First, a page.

Straw Flowers

Straw Flowers
"Straw Flowers" by L. Folk

Friday, March 11, 2011

The Era of Needles


March 8, 2011

God is a temperamental gravity. That was the line that came up for me today. I looked up temperamental in the dictionary to see if I had the word right and it was circled. Temperamental as in sensitive, irratic; nothing consistent. Perhaps it is not God who is temperamental but my avenue to ...God.
Here is a dream: I plant tomatoes and zuccini in the house. The house has no floors, is just a wooden shell with sky lights. No sooner do I plant the tomatoes and zuccini, they are growing wildly. In a matter of seconds, they reach the ceiling and burst through the skylights. Outside, you can see the tomatoes, weighing heavily on the vine. The zuccini are like logs. I tell my friend Mark I will not pick them yet, it's too soon. I will wait for them to grow even bigger. I go to a nursery to buy something for the tomatoes and zuccini, I know not what. My sister is with me; she examines black gates to contain her rabbits. (My sister doesn't have rabbits). When I get home, the man from the nursery, Earl Proulx, the bald guy who writes home renovation articles for Yankee magazine tells me to take in the plants; the temperature is going to drop to twenty degrees. How could that be? I ask. Today it was near eighty, the sunlight made the vacant room glow gold. I tell him the plants are growing through the roof. He doesn't believe me. I say come and see for yourself, and bring a camera. He says he will do that. I go out somewhere, and maybe, in some nonlinear way, I am back at the nursery. I leave out the back door and Earl has my tomatoes in his hands. He has some minions with him, their arms filled with my giant stalks, my lush fruit. He said he's going to sell them in the store. I'm angry, but not too angry. What could I do? He sold me the fertilizer. So I go back to the house and my neighbor, an imaginary Asian woman is telling me my plants aren't right. The guy down the street has two million tomatoes and they are all perfectly red. I look at my tomatoes again, some of them are starting to wrinkle, take on brown spots. One of the plants has escaped its pot and the roots are dangling in mid air. They are starting to die.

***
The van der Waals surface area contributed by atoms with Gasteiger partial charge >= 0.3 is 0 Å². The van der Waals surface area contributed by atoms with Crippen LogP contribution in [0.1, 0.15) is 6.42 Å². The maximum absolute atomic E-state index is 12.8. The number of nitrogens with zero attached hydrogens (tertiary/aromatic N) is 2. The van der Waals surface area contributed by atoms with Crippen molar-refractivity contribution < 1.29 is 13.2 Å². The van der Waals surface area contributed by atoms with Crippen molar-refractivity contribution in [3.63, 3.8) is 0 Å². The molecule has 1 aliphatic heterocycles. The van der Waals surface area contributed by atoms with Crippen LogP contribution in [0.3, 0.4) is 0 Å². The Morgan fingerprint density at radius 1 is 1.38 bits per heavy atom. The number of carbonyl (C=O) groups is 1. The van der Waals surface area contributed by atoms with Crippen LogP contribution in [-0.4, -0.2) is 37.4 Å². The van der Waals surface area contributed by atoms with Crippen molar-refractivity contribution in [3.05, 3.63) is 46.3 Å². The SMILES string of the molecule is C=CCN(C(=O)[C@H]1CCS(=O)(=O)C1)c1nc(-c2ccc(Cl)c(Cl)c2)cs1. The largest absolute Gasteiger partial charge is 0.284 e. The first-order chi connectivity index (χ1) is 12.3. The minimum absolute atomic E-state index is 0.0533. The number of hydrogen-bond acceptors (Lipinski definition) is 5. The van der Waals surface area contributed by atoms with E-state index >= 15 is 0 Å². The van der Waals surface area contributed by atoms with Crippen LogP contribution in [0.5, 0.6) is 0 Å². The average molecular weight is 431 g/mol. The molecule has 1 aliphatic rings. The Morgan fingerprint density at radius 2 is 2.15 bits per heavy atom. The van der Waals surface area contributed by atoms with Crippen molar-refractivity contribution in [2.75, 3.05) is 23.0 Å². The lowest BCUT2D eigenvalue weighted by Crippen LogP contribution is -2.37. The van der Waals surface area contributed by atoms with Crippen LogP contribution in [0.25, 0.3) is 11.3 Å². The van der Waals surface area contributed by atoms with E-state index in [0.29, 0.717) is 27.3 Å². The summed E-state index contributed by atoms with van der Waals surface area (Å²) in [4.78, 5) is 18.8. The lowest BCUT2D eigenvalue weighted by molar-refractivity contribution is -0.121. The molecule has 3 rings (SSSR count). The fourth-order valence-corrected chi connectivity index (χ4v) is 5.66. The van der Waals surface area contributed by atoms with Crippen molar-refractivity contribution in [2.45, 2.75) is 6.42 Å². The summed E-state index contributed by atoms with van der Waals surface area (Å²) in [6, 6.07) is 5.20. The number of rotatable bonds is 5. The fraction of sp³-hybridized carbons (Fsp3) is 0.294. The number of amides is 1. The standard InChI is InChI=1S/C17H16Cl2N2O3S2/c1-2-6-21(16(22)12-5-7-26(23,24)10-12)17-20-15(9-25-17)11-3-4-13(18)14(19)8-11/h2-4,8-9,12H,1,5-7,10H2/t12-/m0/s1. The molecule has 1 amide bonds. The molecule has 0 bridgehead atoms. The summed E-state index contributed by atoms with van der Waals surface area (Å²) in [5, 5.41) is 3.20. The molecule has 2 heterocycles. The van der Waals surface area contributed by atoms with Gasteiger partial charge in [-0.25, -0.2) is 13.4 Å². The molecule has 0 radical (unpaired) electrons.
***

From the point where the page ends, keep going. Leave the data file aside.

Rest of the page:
One may relate the dream to my anxiety over my fertility endeavors. Sure, that's obvious. But I think the plants are metaphors for my writing. Sometimes when I produce something, I think it's good, it's lush, but going into the world, taints it. The rejection letters, the critiques. The fruit starts to rot.

March 9, 2011

I tell God to speak to me with compassion. Surround me with humility. This morning I received the Omega Institute's catalogue in the mail. I am tempted to immediately put it into the recycling, remembering the time I went to Kripalu and wanted to leave after the first hour. As much as I strive for some of the same things as these people, I do them differently. Their path is strange to me, almost laughable. Why would someone want to be called Wah!? Or Shamrock? I've sat through their workshops and found them vacuous. I do however, like the setting of the Berkshires and the Hudson River Valley. Just spare me the egos. So I sit at the kitchen table amusing myself with their dazzling images of poetic poses and slim bodies and wackos. There was a workshop on shapeshifting and how to touch your partner in karmic, tender ways. How invasive, I thought. I look through half the catalogue and then tossed it into the recycling.